A friend of mine says that if you visit Vermont in July, you have to lock your car, not because people will steal things but because they will fill your car with zucchini. She promises she isn’t joking.
When I started gardening this year, I was worried because only one of the zucchini seedlings I planted actually survived. A relative told me, “That’s probably all you’ll need.” She was right. In July, I returned home from a four-day vacation to find a zucchini practically the size of a tuba. It was time to figure out how to serve zucchini for days on end without making people so tired of it they started to gag.
This is just one of the lessons I learned in my first summer of gardening. I also learned what grubs look like (and still hold my stomach and shiver when I picture one). I learned to compost, and life felt peaceful and complete whenever I could pick a cucumber from my garden, peel it, eat it fresh, and return the scraps to the compost pile. It made me look for other ways that life comes full circle like this.
I realized also that birds love unripe cantaloupe much more than I do, and though my fence effectively kept deer, rabbits and skunks at bay, I hadn’t planned on winged consumers.
I learned that just because it’s from a garden, that doesn’t guarantee it’s going to taste delicious, and I gained new appreciation for farmers and pro gardeners who have spent time learning the best varieties to plant. (I chose tomato plants without realizing how small the fruit would be.)
But most of all, I learned how to hide zucchini. For the first few weeks, I sauteed and savored. After that, though, I made and froze at least seven loaves of zucchini bread. Then it was time to pull out the secret, tried and true recipes. Here are two, in case you ever find yourself needing to disguise this delicious but productive squash.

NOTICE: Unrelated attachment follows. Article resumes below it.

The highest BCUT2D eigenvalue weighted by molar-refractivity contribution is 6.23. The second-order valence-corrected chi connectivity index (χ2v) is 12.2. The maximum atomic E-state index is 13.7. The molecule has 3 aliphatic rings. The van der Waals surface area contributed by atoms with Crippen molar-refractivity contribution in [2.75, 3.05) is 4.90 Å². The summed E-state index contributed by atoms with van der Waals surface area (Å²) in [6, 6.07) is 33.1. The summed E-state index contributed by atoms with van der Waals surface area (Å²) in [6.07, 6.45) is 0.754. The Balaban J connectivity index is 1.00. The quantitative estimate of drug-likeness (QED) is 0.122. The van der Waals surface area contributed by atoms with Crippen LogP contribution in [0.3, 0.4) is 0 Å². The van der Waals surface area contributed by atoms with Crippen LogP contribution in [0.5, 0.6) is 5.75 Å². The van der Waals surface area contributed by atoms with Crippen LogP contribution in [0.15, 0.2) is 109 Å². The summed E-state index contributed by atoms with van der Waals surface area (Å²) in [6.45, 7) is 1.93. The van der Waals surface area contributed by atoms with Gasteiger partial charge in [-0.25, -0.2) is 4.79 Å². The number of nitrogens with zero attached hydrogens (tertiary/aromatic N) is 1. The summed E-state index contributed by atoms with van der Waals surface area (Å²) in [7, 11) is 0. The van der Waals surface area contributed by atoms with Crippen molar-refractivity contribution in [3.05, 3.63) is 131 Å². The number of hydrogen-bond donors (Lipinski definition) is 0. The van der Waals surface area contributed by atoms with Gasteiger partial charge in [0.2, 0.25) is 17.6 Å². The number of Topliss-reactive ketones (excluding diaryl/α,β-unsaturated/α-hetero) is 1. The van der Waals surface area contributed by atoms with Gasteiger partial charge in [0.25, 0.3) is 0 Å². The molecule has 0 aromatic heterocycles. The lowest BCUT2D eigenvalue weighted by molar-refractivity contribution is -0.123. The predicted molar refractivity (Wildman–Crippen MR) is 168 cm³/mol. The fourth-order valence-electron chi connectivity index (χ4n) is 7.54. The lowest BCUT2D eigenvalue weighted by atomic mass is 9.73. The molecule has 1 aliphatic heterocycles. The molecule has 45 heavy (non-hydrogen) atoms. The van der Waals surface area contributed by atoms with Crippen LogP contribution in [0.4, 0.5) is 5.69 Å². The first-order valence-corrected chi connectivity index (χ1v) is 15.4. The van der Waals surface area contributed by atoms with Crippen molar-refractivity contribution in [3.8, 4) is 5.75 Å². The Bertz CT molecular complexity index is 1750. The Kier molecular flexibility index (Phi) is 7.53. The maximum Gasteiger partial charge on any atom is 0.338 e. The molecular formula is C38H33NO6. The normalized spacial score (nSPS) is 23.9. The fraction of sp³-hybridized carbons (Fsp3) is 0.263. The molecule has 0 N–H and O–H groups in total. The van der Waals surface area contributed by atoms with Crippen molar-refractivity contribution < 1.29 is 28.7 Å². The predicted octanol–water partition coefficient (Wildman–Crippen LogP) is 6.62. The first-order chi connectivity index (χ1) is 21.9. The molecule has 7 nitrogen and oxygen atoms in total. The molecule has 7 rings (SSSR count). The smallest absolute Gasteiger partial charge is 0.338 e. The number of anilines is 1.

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There are many variations of stuffed zucchini; this recipe from Cooks.com uses simple ingredients and easy steps.
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- ½ cup butter
- ½ cup oil
- 1¾ cups sugar
- 2 eggs
- 1 teaspoon vanilla
- ½ cup sour milk (add a little lemon juice to sour it)
- ¾ teaspoon salt
- ½ teaspoon baking powder
- 1 teaspoon baking soda
- ½ teaspoon cinnamon
- 4 tablespoons cocoa
- 2½ cups flour
- 2 generous cups grated zucchini
- ¾ cup chocolate chips (mix some into the batter and then sprinkle some on top)
- For crumb topping, mix together:
- ¼ cup softened butter
- ½ cup brown sugar
- ⅓ cup flour
- 2-3 tablespoons cocoa
- Mix the wet and dry ingredients separately, then blend them. Bake at 325 in a greased and floured 9 x 13 inch pan for 40-45 minutes. After the cake has baked for about 20 minutes, sprinkle the crumb topping over the cake and continue baking.